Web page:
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[PR] Airlock packet protection, take two

[balance] [input wanted]
About the PR
Packets controlling an airlock now need to contain an `access_code` field that matches the door's internal access code.
This code can be found out by either bruteforce or by unscrewing the access panel and looking at a tiny display inside.
Currently the code is randomly generated number between 1 and 32.
The code has a chance to get scrambled when pulsing the AI control wire.
Providing incorrect code has a chance to make the door beep and blink red.

Why's this needed?
Currently packet hacking is a bit too powerful. Arguably easier than wire hacking, possible to automate, possible to do remotely, fast, impossible to detect after the fact and hard to detect as it's happening.
This PR forces you to either bruteforce it which will make the door blink and beep a bit and will take some time. Or you will need to unscrew the access panel to get the code that way which means interacting with the door manually.

I'm considering making the 1-32 range different for different "importance" of doors or maybe straight up not having the display visible on the unscrewed access panel on some doors (armory? head-level acces?). Let me know what you think of that.

(*)When using packets to hack airlocks you now need to provide access_code. You can either guess it or read it from the wire panel.

I like this, a reasonable nerf and only really impacts the automatic door openers
Alternative idea: have the access code be binary, something like 10101010 and depending on how important the door is you might have some of the binary digits obscured so you'd see 1010*10*1* on the armory door for example.
I'd like some way of making different tiers of security like this.

EDIT: Nevermind, that'd prevent mechcomp hacking compeletely and I don't like that. Maybe important doors not providing *exact* number but just an estimate?
Agreed, this seems really great. Very targeted and reasonable.
For the different Security tiers, maybe you could have the 32 number range "shift" up and down and the panel only tells you the 32 number range that the code is in? For example, you open the Armory panel and it says "22-54" while the code is 45. That way you can't hack important doors without first checking the panel to see where the range is? It'll stop bruteforcing though, unless you want to cap it to like 128 and have people test every single number, making a bunch of noise that makes it obvious what's going on.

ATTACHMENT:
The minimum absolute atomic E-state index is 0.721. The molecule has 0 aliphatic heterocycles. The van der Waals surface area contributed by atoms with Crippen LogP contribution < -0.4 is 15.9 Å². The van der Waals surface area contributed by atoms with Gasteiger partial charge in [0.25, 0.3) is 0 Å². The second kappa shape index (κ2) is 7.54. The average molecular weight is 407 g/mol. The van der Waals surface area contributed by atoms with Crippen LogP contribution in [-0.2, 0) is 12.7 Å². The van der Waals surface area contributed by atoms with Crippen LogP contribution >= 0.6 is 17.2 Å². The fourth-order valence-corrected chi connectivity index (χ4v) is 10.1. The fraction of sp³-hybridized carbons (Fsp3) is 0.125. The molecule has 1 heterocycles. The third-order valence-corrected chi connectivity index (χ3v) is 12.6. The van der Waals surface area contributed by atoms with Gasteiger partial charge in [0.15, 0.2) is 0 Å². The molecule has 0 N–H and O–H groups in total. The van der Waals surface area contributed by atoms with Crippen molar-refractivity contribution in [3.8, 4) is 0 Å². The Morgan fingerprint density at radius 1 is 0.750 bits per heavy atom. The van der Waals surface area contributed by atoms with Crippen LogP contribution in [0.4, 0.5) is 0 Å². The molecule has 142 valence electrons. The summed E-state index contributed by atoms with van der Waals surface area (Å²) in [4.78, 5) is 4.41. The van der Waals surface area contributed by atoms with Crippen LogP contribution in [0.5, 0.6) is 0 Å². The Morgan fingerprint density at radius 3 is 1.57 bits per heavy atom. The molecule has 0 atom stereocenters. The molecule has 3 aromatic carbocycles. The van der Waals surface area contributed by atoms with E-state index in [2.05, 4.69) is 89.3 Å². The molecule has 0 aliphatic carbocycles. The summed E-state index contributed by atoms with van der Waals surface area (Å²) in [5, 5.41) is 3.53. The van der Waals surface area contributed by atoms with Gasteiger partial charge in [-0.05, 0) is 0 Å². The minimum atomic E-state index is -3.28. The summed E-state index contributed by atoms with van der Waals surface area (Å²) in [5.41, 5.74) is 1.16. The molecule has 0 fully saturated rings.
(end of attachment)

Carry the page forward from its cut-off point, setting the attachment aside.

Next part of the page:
I very very much so enjoy adding SOME kind of network security and this is a nice and simple solution and would be happy if it were merged! I'm sure it's well known but packet hacking is both too fast/strong and also just boring. It's just copy/paste, follow the same instructions, and boom you're done. It's stupid and bad.

I would also like some puzzle-type stuff, like Pali suggested with the missing characters, that would allow you to more quickly brute force things, if you can get the RegEx and MechComp systems for it working unless you wanna do it manually.
On a similar note, could there potentially be some other puzzle-locks? My first thought is to jump to mathematics, possibly with some form of numerical encryption that would make bruteforcing much harder as you'd have to process it all either manually, or with a MechComp system able to perform a function calculation, somehow. I'd *love* to be able to sit and piece things together, solve for variables, and/or do other nerd puzzle math shit to hack open things.

If the math route is chosen, then I propose the following probably-crap-but-maybe-workable idea:
An airlock would require the access code to open. The access code is, as per this PR, randomized and must be brute-forced. But, an airlock could, if provided with a specific keyphrase (probably netpass_heads), return a couple numbers and characters. It's harder to explain what I am getting to without an example, so here is one. The airlock would return a string saying "C 92 5". In this context, C refers to a Function, C(), in the mathematical sense. The function that is C is stored somewhere, along with A, B, D, E, and F or however many functions you want. The actual functions themselves would be pre-made, but their label is randomized. Say that C(x, y) = yx^2 - (y+x). The airlock is thus requesting the value of C(92, 5) before it will unlock. An airlock's function and values would be randomized on roundstart and whenever the access code is reset.

The purpose of this is to allow for contactless silent hacking with the caveat of requiring a lot of existing effort and time investment in order to achieve. Additionally, for an added security measure, the functions' labels should change at random. Hell, maybe don't even store the functions somewhere, have people have to figure them out by hacking a door and trying to bruteforce it by trying the existing several functions. Unfortunately this would require the netpass_heads to be more difficult to acquire to make secure.
Merged just yesterday. Barring a minor rename of a define, it's about same as described in the original post: hacking doors via packets now requires sending an access code. It can change when the AI control wire is pulsed, and for now it's simply a random number between 1 and 32, rather than the math ideas.

Pali has said on the PR discussion that he's willing to make access codes on important airlocks more difficult in some way so please make a thread or direct feedback his way if you desire such.
Quote:I think I'm gonna try this version and maybe increase difficulty on important airlocks later based on feedback for this.

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